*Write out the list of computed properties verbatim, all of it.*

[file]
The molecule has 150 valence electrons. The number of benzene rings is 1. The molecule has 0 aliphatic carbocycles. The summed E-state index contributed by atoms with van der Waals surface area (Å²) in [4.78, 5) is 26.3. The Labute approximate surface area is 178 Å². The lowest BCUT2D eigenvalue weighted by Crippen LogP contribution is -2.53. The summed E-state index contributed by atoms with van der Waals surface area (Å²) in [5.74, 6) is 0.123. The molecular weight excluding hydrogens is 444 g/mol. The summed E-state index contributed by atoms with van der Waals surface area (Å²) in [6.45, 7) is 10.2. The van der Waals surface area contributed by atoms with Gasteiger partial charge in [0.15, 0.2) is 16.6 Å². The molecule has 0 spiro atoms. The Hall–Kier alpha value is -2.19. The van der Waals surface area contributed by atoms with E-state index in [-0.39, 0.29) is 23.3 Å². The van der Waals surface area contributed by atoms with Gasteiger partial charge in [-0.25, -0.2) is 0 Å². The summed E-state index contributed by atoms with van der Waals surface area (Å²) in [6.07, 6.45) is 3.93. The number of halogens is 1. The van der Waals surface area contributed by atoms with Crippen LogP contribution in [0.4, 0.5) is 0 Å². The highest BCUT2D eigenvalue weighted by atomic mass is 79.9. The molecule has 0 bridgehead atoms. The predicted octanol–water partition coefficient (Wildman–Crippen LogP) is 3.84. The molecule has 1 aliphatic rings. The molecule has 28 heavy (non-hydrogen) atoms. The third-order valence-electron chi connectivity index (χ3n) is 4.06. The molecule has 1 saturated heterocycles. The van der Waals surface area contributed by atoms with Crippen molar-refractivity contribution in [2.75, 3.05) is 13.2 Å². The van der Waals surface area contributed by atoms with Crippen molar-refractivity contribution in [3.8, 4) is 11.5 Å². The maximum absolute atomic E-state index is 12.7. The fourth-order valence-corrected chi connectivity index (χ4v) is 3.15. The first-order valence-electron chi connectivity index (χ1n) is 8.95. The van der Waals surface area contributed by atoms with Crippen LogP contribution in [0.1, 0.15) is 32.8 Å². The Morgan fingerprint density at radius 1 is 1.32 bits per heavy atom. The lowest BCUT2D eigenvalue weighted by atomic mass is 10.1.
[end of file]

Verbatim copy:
The molecule has 150 valence electrons. The number of benzene rings is 1. The molecule has 0 aliphatic carbocycles. The summed E-state index contributed by atoms with van der Waals surface area (Å²) in [4.78, 5) is 26.3. The Labute approximate surface area is 178 Å². The lowest BCUT2D eigenvalue weighted by Crippen LogP contribution is -2.53. The summed E-state index contributed by atoms with van der Waals surface area (Å²) in [5.74, 6) is 0.123. The molecular weight excluding hydrogens is 444 g/mol. The summed E-state index contributed by atoms with van der Waals surface area (Å²) in [6.45, 7) is 10.2. The van der Waals surface area contributed by atoms with Gasteiger partial charge in [0.15, 0.2) is 16.6 Å². The molecule has 0 spiro atoms. The Hall–Kier alpha value is -2.19. The van der Waals surface area contributed by atoms with E-state index in [-0.39, 0.29) is 23.3 Å². The van der Waals surface area contributed by atoms with Gasteiger partial charge in [-0.25, -0.2) is 0 Å². The summed E-state index contributed by atoms with van der Waals surface area (Å²) in [6.07, 6.45) is 3.93. The number of halogens is 1. The van der Waals surface area contributed by atoms with Crippen LogP contribution in [0.4, 0.5) is 0 Å². The highest BCUT2D eigenvalue weighted by atomic mass is 79.9. The molecule has 0 bridgehead atoms. The predicted octanol–water partition coefficient (Wildman–Crippen LogP) is 3.84. The molecule has 1 aliphatic rings. The molecule has 28 heavy (non-hydrogen) atoms. The third-order valence-electron chi connectivity index (χ3n) is 4.06. The molecule has 1 saturated heterocycles. The van der Waals surface area contributed by atoms with Crippen molar-refractivity contribution in [2.75, 3.05) is 13.2 Å². The van der Waals surface area contributed by atoms with Crippen molar-refractivity contribution in [3.8, 4) is 11.5 Å². The maximum absolute atomic E-state index is 12.7. The fourth-order valence-corrected chi connectivity index (χ4v) is 3.15. The first-order valence-electron chi connectivity index (χ1n) is 8.95. The van der Waals surface area contributed by atoms with Crippen LogP contribution in [0.1, 0.15) is 32.8 Å². The Morgan fingerprint density at radius 1 is 1.32 bits per heavy atom. The lowest BCUT2D eigenvalue weighted by atomic mass is 10.1.